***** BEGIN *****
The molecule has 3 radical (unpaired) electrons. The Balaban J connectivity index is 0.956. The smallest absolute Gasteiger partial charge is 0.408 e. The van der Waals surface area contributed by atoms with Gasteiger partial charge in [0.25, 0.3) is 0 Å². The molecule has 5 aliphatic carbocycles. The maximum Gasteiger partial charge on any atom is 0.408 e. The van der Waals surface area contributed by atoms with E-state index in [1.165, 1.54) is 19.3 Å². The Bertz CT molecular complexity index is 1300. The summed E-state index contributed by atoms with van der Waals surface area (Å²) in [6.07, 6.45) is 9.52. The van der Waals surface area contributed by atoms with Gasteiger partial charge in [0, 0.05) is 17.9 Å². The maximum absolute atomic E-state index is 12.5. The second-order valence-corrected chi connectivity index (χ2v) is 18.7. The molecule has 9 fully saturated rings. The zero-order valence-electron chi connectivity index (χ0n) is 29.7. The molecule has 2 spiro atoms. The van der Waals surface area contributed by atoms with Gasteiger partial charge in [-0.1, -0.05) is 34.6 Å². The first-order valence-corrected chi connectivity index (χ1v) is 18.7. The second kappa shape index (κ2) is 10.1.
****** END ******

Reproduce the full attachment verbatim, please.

The molecule has 3 radical (unpaired) electrons. The Balaban J connectivity index is 0.956. The smallest absolute Gasteiger partial charge is 0.408 e. The van der Waals surface area contributed by atoms with Gasteiger partial charge in [0.25, 0.3) is 0 Å². The molecule has 5 aliphatic carbocycles. The maximum Gasteiger partial charge on any atom is 0.408 e. The van der Waals surface area contributed by atoms with E-state index in [1.165, 1.54) is 19.3 Å². The Bertz CT molecular complexity index is 1300. The summed E-state index contributed by atoms with van der Waals surface area (Å²) in [6.07, 6.45) is 9.52. The van der Waals surface area contributed by atoms with Gasteiger partial charge in [0, 0.05) is 17.9 Å². The maximum absolute atomic E-state index is 12.5. The second-order valence-corrected chi connectivity index (χ2v) is 18.7. The molecule has 9 fully saturated rings. The zero-order valence-electron chi connectivity index (χ0n) is 29.7. The molecule has 2 spiro atoms. The van der Waals surface area contributed by atoms with Gasteiger partial charge in [-0.1, -0.05) is 34.6 Å². The first-order valence-corrected chi connectivity index (χ1v) is 18.7. The second kappa shape index (κ2) is 10.1.